Waterton Lakes National Park receives $20.9M for Kenow Wildfire recovery efforts
The visitor centre at the entrance to Waterton Lakes National Park was destroyed by the Kenow wildfire on Tuesday, September 12, 2017. (Photo courtesy: Wes Dewsbery)
The federal government is investing $20.9 million to help Waterton Lakes National Park recover from the Kenow Wildire in 2017.
Kent Hehr, the MP for Calgary-Centre made the announcement in Calgary on Friday.
“This investment in Waterton will make a significant contribution to the wildfire recovery efforts in Waterton and ensure that Canadians continue connecting with the majesty of Waterton Lakes National Park for years to come,” said Hehr.
The Kenow Wildfires burned 38,000 hectares, which included about 20,000 hectares in Waterton Lakes National Park.
The fire damaged over 80 per cent of Waterton’s hiking trail network and more than 30 visitor and operational assets.
“The speed, the severity of the wildfire was extraordinary and resulted in the need to evacuate the national park. An almost unheard of step to ensure the safety of residents, visitors and staff,” said Hehr. “The fire impacts on the park were unprecedented and more work needs to be done.”
The money will be used to help with:
- The monitoring and protection of the park’s ecosystems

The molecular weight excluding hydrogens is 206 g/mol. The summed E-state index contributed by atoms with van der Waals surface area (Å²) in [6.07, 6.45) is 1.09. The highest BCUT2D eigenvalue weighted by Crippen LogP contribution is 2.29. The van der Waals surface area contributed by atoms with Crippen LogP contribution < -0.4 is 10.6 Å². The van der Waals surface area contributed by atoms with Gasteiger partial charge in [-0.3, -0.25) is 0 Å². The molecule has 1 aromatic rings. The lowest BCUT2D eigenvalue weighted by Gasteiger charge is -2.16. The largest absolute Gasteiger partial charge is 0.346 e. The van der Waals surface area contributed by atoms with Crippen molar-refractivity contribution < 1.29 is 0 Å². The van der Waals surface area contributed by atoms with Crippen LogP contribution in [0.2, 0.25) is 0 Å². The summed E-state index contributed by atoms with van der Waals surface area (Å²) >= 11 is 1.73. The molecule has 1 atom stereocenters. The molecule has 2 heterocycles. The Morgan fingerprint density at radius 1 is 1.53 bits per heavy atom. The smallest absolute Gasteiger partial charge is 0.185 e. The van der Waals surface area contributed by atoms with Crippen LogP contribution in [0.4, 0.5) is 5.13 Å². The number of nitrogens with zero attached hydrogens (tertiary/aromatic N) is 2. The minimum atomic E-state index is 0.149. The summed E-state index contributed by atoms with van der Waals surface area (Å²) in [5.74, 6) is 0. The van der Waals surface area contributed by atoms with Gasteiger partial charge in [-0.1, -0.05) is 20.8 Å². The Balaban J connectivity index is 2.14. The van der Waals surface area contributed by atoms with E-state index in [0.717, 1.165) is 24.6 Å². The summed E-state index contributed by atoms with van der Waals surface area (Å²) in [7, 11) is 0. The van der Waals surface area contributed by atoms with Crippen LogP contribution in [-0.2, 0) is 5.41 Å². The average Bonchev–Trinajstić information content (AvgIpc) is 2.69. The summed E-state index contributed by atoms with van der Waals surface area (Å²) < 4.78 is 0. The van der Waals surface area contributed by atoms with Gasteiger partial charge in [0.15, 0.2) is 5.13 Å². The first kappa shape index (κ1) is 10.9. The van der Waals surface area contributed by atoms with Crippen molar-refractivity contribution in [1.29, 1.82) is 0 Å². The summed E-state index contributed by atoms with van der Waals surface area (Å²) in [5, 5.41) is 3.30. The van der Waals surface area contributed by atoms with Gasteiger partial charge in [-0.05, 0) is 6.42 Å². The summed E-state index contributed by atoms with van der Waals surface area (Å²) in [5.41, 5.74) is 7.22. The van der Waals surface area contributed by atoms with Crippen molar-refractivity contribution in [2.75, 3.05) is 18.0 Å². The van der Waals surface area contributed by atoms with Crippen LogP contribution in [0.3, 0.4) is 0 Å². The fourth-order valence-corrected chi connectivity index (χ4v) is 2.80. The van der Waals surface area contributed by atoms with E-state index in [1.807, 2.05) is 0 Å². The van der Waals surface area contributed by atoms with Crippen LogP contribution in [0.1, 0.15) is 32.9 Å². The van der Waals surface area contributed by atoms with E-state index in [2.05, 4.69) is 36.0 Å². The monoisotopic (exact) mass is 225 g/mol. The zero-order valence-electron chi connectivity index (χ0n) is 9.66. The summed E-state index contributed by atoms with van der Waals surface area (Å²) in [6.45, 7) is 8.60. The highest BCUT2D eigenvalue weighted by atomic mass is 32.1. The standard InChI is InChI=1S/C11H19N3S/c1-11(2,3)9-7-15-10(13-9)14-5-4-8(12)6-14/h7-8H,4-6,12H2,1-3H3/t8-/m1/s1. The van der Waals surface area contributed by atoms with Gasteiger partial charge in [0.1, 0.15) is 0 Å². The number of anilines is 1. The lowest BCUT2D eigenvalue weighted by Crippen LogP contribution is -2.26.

- To support research on cultural heritage in collaboration with Indigenous communities through conservation activities
- Re-establish the park’s appeal to visitors
The Kenow Wildfire damaged and destroyed visitor service’s infrastructure in the park and the initiative will fund key projects including; the rehabilitation of Red Rock Parkway, reconstruction of the Cameron Falls site and Bear’s Hump trail, restoration of the Crandell Mountain Campground and a research program.
Funds that were originally allocated for the Icefields Trail project in Jasper will be redirected to support the Waterton recovery effort.
“We look forward to using the resources best available to monitor and maintain the national parks, their integrity, with the best information we had and with extensive community consultation. With those two things in mind, the department made the decision to move ahead with the restoration and the reallocation of funds,” said Hehr.
The park is open and welcomed over 400,000 visitors in 2018. For more information on visitor experiences, click HERE.